Mark: I remember when I first became a Christian, I heard about the concept of “dying to self.” It was often used to describe those times when we wrestle with God between doing things our way versus doing things His way. It was “dying to self” that motivated me to stop partying and stop smoking cigarettes some 37 years ago when I said yes to Jesus. I had no idea, however, how much marriage would uncover how much “self” still needed to be put to death.
Jill: I would agree. And I think parenting is a close second for providing that “refining fire” that reveals the places “self” reigns and needs to be put to death. Marriage, however, gets the number 1 spot because we’re having to navigate life so closely together that our “selves” just keep bumping into each other.
Mark: Have you ever found yourself mumbling under your breath about something your spouse did? Well that self-righteous mumbling is your “self” raising up.
Jill: Have you ever found yourself thinking that your way is the right way? That pride is your “self” raising up.
Mark: Have you found yourself thinking about someone outside of your marriage? That lust and temptation is your “self” raising it’s ugly head.
Jill: Do you more often think of what your spouse does wrong than what he/she does right? That critical spirit is your “self” that needs to experience a quick death.
Mark: Do you control situations with your anger? That’s a red flag that your uncontrolled “self” needs to die.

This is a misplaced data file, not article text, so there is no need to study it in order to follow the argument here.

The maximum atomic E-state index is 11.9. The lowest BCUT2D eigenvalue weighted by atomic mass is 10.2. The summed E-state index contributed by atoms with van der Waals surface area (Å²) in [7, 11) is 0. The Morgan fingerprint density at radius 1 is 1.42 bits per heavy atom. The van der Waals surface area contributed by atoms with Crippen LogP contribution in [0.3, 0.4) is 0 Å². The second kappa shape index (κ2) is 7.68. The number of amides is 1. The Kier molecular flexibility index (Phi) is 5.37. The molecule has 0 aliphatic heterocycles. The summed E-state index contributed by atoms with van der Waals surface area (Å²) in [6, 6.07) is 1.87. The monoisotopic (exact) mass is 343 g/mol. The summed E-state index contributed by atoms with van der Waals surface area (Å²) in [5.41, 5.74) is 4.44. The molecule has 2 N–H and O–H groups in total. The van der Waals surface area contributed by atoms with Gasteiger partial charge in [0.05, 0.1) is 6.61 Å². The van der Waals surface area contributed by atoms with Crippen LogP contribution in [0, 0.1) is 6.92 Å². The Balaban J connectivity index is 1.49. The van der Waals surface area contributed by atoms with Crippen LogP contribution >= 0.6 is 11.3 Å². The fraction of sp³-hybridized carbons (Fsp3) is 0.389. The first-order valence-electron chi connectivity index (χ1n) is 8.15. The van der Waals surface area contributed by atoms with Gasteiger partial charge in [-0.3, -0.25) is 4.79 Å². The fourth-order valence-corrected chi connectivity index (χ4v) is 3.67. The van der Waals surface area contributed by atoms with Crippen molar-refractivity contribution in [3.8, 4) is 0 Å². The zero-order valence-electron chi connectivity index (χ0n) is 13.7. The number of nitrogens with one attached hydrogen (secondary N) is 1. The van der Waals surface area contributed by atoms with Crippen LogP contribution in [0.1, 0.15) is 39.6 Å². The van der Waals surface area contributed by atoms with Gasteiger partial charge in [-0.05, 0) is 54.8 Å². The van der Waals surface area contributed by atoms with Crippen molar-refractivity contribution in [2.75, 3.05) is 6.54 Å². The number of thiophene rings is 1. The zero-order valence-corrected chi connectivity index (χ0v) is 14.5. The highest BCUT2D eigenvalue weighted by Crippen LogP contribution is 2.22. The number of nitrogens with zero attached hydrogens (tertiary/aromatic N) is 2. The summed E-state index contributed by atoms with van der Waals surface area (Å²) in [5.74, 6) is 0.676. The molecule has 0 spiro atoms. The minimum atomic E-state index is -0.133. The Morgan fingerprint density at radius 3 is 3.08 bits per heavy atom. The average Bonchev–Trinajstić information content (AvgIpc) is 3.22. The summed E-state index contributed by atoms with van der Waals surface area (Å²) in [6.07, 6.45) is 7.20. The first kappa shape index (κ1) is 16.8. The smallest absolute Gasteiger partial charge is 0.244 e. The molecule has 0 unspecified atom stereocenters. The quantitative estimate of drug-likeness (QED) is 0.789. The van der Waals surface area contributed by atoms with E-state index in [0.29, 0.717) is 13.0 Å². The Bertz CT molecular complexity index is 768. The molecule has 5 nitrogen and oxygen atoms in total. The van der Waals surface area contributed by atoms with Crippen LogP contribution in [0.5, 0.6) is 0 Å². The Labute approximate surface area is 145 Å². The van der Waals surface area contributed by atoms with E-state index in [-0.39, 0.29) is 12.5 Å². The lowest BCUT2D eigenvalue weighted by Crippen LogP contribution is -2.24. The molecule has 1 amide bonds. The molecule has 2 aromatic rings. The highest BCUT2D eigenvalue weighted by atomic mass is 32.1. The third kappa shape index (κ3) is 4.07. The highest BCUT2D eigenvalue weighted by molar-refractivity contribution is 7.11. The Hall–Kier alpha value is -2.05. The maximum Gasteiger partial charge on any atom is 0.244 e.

Jill: Do you disregard or minimize concerns your spouse expresses? It’s time to raise the white flag and surrender your “self”ishness that explains away the concerns and responds with defensiveness.
Mark: My affair was the epitome of “self.” Oh I wanted to make it all about Jill, but that was a smoke screen that kept me from looking at me. Sure Jill had some changes to make just like I did, but my “self” was most definitely leading my thoughts and decisions.
Jill: It seems that nearly everyday God shines a light on some way I need to die to myself. Sometimes it has to do with my thought life. Other days it has to do with my temptations. Sometimes it’s my attitudes or my actions. When we die to self it means we set aside what we want in any given moment in order to do what God wants me to do. It also means that we value others as much as we value ourselves.
Mark: When we die to self we’re no longer obsessed with having things our way. Our marriage improves because we no longer bring selfishness, control, and even addictions to the table. Conflict doesn’t go away because you’re still two very different people trying to live life together, but conflict does decrease because we’re no longer lobbying to get our own way or controlling to make sure things go the way we want them to.
So what do you need to die to? Where is your SELF causing pain in your marriage? Where do you need to stop pointing the finger at your spouse and start looking at what part of SELF you’re bringing to the party?
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